In more than thirty years as a widow, I’ve never seen a group work with widows like this. Never.” - Kristin Lokwea Bungatira, Gulu District
Traveling through northern Uganda last week, the long rural roads led us to groups of women, typically waiting under the shade of an enormous tree. They had assembled together because we asked them to meet us as part of our survey of TCON’s agricultural initiatives. In March, we coordinated maize and bean seed to reach over 30,000 similar women- mostly widows, caring for children and orphans, working to rebuild stable lives in this post-conflict region. Now, with the first planting season of 2012 in the books, it was time to see the results of the seed given.
Access to seed is a treasured gift for these women. It is the most immediate way they can begin creating for themselves the means to stand on their own and provide for those in their care: Farming. The symbol of seed, though, is also not lost on these women. A single seed is a picture of the possibility of new life springing up out of nearly nothing: Hope.
Its hard to begin to fathom the impacts of the civil conflicts that extended nearly twenty years in this part of Uganda. We’ve documented the facts and figures elsewhere, but that’s all very different than meeting a woman here face to face and hearing stories of what she endured and lost to war. Unfortunately, I have come to realize, our western image of these people is often stuck in the very conflict that they are trying to rise up from. This debate is ongoing among journalists who cover the region and wonder how to tell Africa’s story differently. (see this great piece from Jina Moore) But when headlines like “Uganda’s Rebels in Murderous Spree” and “Africa’s Forever Wars” dominate the narrative, its no wonder some people begin to believe that countries across Africa will be perpetually helpless in conflict, poverty, and disease.
But the widows I met would like to provide a different headline.
In Lira town, I was greeted by Helen, who leads and organizes the widows we partner with in this district. Lira could be viewed as the gateway to Uganda’s far northern region, at the crossroads of former IDP camps, Karamajong cattle raiding, and LRA atrocities. Helen maintained an understated, kind presence as we spoke about the progress in Lira since the war. Because of TCON, 5,000 women received maize seed here in March, and the results in one season have been very strong. It didn’t take me long, though, to understand how Helen has done much more than just help us coordinate seed recipients.
A pattern emerged among many of the women of Lira. They were very intentional with how they used the harvest: A portion was saved for food at home, another would be used to replant for second season, and some was taken to sell at market where profits would pay children’s school fees and possibly medicine and other needs. Successive seasons with good yields have the potential to dramatically impact a single widow’s poverty and dependency on handouts. This has always been TCON’s strategy concerning agriculture. Even though there were exceptions, the group in Lira largely seemed to be visualizing that progression. “How have these ladies gained perspective beyond today’s needs, and further into the future?” I asked Helen.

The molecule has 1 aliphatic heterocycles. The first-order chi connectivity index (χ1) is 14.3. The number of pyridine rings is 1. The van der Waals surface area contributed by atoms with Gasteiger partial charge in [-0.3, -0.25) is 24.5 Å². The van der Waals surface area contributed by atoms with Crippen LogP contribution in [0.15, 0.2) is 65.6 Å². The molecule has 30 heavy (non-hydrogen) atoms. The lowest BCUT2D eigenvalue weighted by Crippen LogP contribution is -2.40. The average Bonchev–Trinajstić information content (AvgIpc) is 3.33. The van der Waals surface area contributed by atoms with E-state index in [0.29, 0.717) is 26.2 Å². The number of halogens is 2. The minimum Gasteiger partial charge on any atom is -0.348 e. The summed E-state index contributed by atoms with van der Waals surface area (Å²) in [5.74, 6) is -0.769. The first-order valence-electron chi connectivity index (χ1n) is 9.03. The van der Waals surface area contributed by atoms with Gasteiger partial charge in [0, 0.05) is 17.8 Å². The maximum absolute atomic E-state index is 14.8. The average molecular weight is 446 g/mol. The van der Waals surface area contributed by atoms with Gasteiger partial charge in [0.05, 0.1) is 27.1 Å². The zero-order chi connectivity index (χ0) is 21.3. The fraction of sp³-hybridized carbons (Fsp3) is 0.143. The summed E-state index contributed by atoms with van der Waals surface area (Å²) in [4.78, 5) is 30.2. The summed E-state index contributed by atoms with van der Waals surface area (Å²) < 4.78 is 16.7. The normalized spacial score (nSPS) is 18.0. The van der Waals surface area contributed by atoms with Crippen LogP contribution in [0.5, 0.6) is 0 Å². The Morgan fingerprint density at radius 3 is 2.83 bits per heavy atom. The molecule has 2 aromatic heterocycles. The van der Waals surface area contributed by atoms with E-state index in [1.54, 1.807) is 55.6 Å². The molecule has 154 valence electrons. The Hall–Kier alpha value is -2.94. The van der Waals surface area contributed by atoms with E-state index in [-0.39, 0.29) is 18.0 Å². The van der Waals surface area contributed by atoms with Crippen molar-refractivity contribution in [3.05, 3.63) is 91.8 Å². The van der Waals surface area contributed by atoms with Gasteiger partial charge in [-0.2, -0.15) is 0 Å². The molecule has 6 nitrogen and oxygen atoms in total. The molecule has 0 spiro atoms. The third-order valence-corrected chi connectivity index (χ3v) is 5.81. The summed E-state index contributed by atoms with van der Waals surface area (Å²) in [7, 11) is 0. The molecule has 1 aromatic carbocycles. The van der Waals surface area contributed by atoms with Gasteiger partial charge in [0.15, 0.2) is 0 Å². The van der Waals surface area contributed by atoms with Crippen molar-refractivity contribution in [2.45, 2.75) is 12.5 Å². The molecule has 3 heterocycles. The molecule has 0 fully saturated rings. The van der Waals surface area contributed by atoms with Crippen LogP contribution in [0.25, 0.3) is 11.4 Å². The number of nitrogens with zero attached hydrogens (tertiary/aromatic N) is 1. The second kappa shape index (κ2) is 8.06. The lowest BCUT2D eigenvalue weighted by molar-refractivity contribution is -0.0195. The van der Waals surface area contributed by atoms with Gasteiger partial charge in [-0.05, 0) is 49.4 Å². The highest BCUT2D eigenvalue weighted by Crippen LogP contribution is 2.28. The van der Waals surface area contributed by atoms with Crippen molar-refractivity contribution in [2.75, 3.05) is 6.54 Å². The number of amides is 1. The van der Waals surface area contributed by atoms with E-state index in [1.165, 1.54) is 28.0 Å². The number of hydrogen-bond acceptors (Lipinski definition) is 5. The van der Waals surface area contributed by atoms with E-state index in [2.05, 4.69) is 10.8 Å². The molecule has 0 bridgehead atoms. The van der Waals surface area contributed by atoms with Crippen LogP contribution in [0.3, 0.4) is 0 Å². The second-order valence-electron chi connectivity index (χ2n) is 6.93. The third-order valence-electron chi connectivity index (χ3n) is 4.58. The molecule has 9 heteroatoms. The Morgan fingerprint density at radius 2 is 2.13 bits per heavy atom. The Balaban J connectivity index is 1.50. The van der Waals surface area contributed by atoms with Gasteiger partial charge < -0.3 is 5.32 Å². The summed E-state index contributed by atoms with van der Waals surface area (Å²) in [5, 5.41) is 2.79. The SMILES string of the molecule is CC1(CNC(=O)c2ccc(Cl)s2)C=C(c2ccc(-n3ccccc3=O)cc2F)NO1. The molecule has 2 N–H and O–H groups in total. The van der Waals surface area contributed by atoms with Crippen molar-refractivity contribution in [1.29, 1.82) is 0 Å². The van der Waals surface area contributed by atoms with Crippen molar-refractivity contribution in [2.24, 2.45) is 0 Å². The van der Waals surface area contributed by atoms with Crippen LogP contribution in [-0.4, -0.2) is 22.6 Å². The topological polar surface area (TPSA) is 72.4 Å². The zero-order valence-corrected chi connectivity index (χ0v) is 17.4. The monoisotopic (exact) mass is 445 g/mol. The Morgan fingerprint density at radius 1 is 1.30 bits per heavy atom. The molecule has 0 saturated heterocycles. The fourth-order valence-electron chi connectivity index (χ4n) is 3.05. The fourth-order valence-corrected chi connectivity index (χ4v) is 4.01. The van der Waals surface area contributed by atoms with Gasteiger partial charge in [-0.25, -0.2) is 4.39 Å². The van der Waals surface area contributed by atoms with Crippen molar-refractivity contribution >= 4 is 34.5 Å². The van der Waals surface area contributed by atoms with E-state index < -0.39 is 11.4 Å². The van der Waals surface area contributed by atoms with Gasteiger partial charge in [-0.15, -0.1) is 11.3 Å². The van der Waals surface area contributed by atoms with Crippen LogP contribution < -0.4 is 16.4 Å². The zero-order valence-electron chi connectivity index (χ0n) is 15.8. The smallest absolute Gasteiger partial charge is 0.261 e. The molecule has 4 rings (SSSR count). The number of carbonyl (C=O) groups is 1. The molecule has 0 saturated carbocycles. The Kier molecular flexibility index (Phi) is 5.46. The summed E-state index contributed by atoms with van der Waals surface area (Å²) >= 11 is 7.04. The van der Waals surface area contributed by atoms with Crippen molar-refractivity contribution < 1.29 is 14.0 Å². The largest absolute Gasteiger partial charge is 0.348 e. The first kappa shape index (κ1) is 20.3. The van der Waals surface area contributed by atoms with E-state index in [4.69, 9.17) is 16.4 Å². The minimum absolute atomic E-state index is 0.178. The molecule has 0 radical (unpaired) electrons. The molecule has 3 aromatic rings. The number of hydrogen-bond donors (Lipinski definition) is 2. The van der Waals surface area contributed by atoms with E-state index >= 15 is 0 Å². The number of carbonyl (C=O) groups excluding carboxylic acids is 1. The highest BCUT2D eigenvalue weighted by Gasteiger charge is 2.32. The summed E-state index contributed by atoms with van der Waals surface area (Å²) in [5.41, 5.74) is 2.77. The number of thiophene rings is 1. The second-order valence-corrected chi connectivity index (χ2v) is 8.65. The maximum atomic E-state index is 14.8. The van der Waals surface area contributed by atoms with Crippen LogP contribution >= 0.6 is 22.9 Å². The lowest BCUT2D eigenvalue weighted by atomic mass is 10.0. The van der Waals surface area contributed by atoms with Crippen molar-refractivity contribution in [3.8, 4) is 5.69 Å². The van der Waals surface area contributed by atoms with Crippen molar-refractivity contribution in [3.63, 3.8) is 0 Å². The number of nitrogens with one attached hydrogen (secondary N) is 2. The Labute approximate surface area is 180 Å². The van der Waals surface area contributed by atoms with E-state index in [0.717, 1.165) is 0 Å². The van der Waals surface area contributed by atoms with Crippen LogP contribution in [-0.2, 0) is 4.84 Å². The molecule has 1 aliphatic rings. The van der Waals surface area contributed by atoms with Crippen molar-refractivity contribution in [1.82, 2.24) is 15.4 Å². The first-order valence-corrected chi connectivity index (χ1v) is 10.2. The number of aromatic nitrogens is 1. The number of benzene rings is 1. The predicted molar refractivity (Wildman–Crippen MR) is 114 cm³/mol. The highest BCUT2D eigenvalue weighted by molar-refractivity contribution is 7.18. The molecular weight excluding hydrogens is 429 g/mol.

“That’s simple,” Helen responded. “We will not have begging widows here. We tell them that from the start. Their mindset has to be towards self-sufficiency. That’s the model: No begging widows.”
Helen went on to explain the power widows have in numbers to begin to change the culture that has marginalized them. Land disputes are a critical issue in Uganda right now, and far too often widows are chased of their former husband’s land by in-laws that consider them a liability. Helen recently began showing up with groups of widows at these homes and telling them, “This woman will not be scared away. We will pursue legal channels if you try and threaten her.” Helen is boldly determined to challenge past assumptions about a widows place in society.
TCON’s country director Elotu Joseph has often said, “There has to be a commitment from people to come out of poverty in our projects”. I’ve observed a different philosophy in many NGO’s and organizations who believe that the primary commitment must come from the west and donors. No doubt, TCON depends on the generosity of donors to provide the capital for these kinds of programs. But without commitment at the recipient level, that investment will certainly be lost. After a week of surveying gardens, visiting farmers, and interviewing beneficiaries, it is clear what these women are capable of doing.
I’m not naive to the complexities that exist in our mission to fight poverty in Uganda. I’m still just beginning to learn the impact war had on the people in this context, and I would never assume to fully understand. Perhaps that is why these women’s resilience and courage to work for a hopeful future beyond their inconceivable trauma is so inspiring. It is the narrative worth telling above the other storylines. It is the headline I hope to share.
We will be sharing more about the 2012 Agricultural Initiatives in the coming weeks on the blog. Check back for updates and keep up with more regular TCON news via our twitter feed @TconUganda